How do I know eggs are fertile?

We have a great fertility record. Our cockerel to hen ratio is very good and the birds are wormed regularly. They are healthy, well cared for and we feed them on specialist natural breeder pellets to help improve the eggs which ensures that the chicks are strong and healthy.

Please do not assume that the eggs were not fertile if you get a disappointing hatch. We regularly and randomly inspect the eggs for fertility by breaking open an egg for a visual inspection. We then have a lovely fried egg for breakfast. We also regularly check the viability of our eggs by hatching from our own breeding groups. This confirms the fertility of each of our stud Cockerels.

Should I wash my eggs?

Upon collection/delivery, our eggs will be unwashed – we feel this is highly important to maintain viability. There are many arguments for and against the washing of eggs. We have had success with both methods but you have to know what you are doing when washing.

We know of a local commercial game hatchery that washes and disinfects all their eggs before incubating and has very high hatching rates. They however know what they are doing and wash temperature is critical to this process. They also have incredibly sanitary environments so removing some or all of the egg bloom means that there is no effect on the egg, as it does not need the protection to fight the entry of bacteria. We tend to think that Mother Nature has got it right and will not wash the egg. If an egg is really dirty we will just not hatch from it.

Why are the eggs from a specialist breeder a bit more expensive?

We believe you generally get what you pay for in life. We put a lot of work into ensuring our breeding birds are from the best available lines and in peak condition. We only select the very best eggs for hatching. The extra care and attention is, we feel, worth the extra cost.

How old are the eggs when shipped?

They are very fresh. They were laid either the day we ship or a day or 2 before. If you order a lot, some will be a little older while we collect them for you. We do usually have eggs available for each breed but in rare cases it can take up to 2 weeks for delivery. If you would like to check the availability of our hatching eggs before ordering please contact us. If we cannot fulfil your order we will of course give you a full refund. Once we have received your order we will contact you within 48 hours to confirm the details and date you can expect your eggs.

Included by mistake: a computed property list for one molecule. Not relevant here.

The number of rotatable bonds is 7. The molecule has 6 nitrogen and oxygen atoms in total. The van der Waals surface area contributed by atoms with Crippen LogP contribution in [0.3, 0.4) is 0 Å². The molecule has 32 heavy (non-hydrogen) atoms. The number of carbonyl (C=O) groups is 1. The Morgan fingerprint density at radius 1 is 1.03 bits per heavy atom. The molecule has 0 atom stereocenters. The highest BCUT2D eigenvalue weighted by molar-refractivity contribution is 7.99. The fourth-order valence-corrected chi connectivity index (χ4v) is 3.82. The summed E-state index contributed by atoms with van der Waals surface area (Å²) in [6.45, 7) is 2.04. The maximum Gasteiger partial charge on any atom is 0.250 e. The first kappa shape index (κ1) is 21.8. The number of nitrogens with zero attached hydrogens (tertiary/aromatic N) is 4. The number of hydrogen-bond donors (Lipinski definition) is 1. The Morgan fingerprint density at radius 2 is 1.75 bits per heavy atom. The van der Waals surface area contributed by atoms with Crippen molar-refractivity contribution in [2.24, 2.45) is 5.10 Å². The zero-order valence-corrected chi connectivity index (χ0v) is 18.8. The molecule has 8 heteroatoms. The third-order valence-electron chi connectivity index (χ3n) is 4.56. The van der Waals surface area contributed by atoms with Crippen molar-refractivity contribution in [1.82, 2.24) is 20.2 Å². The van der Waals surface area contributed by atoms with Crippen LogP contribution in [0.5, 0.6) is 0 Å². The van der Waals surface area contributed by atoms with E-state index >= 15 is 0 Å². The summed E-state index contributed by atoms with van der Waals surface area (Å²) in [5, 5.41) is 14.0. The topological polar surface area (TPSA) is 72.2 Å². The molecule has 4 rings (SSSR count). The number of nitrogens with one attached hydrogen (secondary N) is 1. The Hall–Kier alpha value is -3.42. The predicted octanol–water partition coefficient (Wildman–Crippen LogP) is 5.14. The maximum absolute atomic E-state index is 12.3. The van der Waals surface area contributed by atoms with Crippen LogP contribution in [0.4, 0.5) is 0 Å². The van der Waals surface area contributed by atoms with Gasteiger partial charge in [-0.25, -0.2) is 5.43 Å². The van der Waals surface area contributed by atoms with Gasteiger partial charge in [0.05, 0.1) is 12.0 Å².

While collecting to fulfil an order the eggs are stored in our basement, which maintains a cool temperature all year round. They are also turned on a daily basis to maintain viability.

What happens when I receive my eggs?

Once you have received your hatching eggs it is recommended that you let the eggs rest for 24 hours, in a cool room once they have arrived. Bring them up to room temperature before incubation or placing under your broody hen.

When does Day 1 of incubation start?

Your countdown for days of incubation starts when you put your eggs in your incubator or under a broody hen. It does not start when the hen lays the egg.

How long are incubation times?

If they go past their 21 day due date, do not panic as some chicks can come often come out a day or two late.

Why should I try to collect eggs from the farm if possible?

When it comes to hatching eggs, collecting them directly from us is always preferable if you can as it not only enables you to see the birds but it also means that you can keep an eye on the eggs from the point of collection to the point they are put in the incubator or under a broody hen. It might seem common sense but when you collect the eggs we make sure they are packed securely and are safe from rattling around on the journey home. Excessive shaking can addle the eggs or cause the air sac to become displaced. Also don’t leave them in a place where they might be subject to direct sunlight such as the front seat, or excessive heat such as a glove box or car boot as this can result in the eggs warming up and the incubation process starting or worse still, cooking the contents. In fact to be on the safe side it’s probably best they are place in a cool box if the journey is going to be a long one.